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Re: partial failures in write(2) (and read(2))

    Date:        Fri, 05 Feb 2021 20:43:30 -0500
    From:        Greg Troxel <>
    Message-ID:  <>

  | An obvious question is what POSIX requires, pause for `kill -HUP kred` :)

Hey!   wiz is the daemon, I'm an angel...

  | I think your case (a) is the only conforming behavior and obviously what
  | the spec says must happen.

For what I'd call detectable in advance errors (and signals) yes, I agree,
that's required (that is all the cases where you can tell simply from the
state of the world that the write cannot complete as asked).  For hardware
errors (and in that category I think include the case of a buffer that
starts out with valid addresses and continues to invalid ones, where a
SIGSEGV would perhaps also be acceptable behaviour, but if not, and EFAULT
is generated), I don't think anything is specified at all.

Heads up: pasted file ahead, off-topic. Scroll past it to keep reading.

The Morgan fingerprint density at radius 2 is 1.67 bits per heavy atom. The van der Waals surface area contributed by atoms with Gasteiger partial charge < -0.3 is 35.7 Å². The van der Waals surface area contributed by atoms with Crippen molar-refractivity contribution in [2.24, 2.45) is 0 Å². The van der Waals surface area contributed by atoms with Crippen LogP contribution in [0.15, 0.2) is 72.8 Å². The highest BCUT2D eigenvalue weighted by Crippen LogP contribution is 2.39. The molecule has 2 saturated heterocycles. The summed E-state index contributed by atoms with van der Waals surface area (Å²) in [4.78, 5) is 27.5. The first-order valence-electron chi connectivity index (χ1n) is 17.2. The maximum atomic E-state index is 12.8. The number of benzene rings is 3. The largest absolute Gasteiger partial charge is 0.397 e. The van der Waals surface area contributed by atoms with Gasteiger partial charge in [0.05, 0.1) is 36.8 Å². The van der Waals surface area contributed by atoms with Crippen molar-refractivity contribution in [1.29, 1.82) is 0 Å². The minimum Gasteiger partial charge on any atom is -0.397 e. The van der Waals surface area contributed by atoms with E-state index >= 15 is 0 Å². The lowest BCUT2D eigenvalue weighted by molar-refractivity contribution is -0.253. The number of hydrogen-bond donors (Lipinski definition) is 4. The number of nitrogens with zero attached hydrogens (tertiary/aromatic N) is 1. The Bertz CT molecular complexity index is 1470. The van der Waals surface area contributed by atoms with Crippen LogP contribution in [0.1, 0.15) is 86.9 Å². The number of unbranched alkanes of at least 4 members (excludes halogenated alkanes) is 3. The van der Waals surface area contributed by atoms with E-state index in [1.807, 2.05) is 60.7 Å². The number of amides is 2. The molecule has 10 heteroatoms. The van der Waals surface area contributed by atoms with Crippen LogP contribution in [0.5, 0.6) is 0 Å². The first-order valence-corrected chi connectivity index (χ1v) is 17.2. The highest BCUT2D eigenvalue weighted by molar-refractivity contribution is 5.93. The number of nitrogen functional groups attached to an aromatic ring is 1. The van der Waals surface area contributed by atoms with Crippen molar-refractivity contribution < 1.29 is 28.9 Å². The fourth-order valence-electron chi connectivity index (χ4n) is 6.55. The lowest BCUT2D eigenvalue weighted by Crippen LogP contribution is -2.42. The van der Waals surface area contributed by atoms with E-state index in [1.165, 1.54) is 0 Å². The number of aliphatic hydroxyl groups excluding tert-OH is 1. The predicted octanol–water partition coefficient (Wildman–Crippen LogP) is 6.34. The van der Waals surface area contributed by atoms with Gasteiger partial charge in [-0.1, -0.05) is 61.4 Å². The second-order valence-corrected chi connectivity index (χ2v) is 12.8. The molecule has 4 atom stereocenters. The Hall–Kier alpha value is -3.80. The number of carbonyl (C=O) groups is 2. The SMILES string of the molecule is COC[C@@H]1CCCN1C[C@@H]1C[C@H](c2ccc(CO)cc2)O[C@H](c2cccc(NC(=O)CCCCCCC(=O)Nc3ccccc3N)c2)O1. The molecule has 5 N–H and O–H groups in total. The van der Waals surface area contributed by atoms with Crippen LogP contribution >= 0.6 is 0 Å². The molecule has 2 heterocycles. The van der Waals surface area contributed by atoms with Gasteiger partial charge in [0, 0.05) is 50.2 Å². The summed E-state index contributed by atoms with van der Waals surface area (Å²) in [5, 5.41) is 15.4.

The standard recommends advancing the file offset to the point of the error,
but doesn't require it, and certainly doesn't require returning the number of
bytes written up to the point where the error occurs (nor does it preclude
that I believe).   This is not surprising, as what it describes is what
systems actually do, and most systems traditionally upon detecting an I/O
error, or copy{in/out} failure, simply return -1 with errno set, rather
than attempting to advise the application how much data was actually 
transferred before the error.


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